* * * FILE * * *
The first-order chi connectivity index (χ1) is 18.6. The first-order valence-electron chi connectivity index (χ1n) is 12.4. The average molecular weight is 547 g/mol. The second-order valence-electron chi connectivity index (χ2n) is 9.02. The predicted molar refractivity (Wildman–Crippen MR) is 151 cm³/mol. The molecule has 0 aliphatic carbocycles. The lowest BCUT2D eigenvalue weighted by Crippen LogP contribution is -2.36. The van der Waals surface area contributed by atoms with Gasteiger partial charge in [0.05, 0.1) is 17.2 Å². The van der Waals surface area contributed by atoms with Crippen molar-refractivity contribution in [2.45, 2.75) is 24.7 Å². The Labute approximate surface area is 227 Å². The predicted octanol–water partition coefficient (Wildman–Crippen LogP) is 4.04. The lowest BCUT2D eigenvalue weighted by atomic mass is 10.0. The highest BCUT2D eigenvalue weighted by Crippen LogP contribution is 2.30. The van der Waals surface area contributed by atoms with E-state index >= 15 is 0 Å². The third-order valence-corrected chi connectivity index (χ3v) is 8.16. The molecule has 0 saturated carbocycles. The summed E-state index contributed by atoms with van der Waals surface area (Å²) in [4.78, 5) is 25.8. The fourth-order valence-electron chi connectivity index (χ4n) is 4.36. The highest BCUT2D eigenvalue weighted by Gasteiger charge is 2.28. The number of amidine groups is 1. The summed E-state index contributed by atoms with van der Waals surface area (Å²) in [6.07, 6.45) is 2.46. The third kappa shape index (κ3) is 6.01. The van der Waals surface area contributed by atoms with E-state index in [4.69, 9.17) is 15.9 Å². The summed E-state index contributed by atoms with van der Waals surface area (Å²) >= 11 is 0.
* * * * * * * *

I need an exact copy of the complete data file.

The first-order chi connectivity index (χ1) is 18.6. The first-order valence-electron chi connectivity index (χ1n) is 12.4. The average molecular weight is 547 g/mol. The second-order valence-electron chi connectivity index (χ2n) is 9.02. The predicted molar refractivity (Wildman–Crippen MR) is 151 cm³/mol. The molecule has 0 aliphatic carbocycles. The lowest BCUT2D eigenvalue weighted by Crippen LogP contribution is -2.36. The van der Waals surface area contributed by atoms with Gasteiger partial charge in [0.05, 0.1) is 17.2 Å². The van der Waals surface area contributed by atoms with Crippen molar-refractivity contribution in [2.45, 2.75) is 24.7 Å². The Labute approximate surface area is 227 Å². The predicted octanol–water partition coefficient (Wildman–Crippen LogP) is 4.04. The lowest BCUT2D eigenvalue weighted by atomic mass is 10.0. The highest BCUT2D eigenvalue weighted by Crippen LogP contribution is 2.30. The van der Waals surface area contributed by atoms with E-state index >= 15 is 0 Å². The third-order valence-corrected chi connectivity index (χ3v) is 8.16. The molecule has 0 saturated carbocycles. The summed E-state index contributed by atoms with van der Waals surface area (Å²) in [4.78, 5) is 25.8. The fourth-order valence-electron chi connectivity index (χ4n) is 4.36. The highest BCUT2D eigenvalue weighted by Gasteiger charge is 2.28. The number of amidine groups is 1. The summed E-state index contributed by atoms with van der Waals surface area (Å²) in [6.07, 6.45) is 2.46. The third kappa shape index (κ3) is 6.01. The van der Waals surface area contributed by atoms with E-state index in [4.69, 9.17) is 15.9 Å². The summed E-state index contributed by atoms with van der Waals surface area (Å²) >= 11 is 0.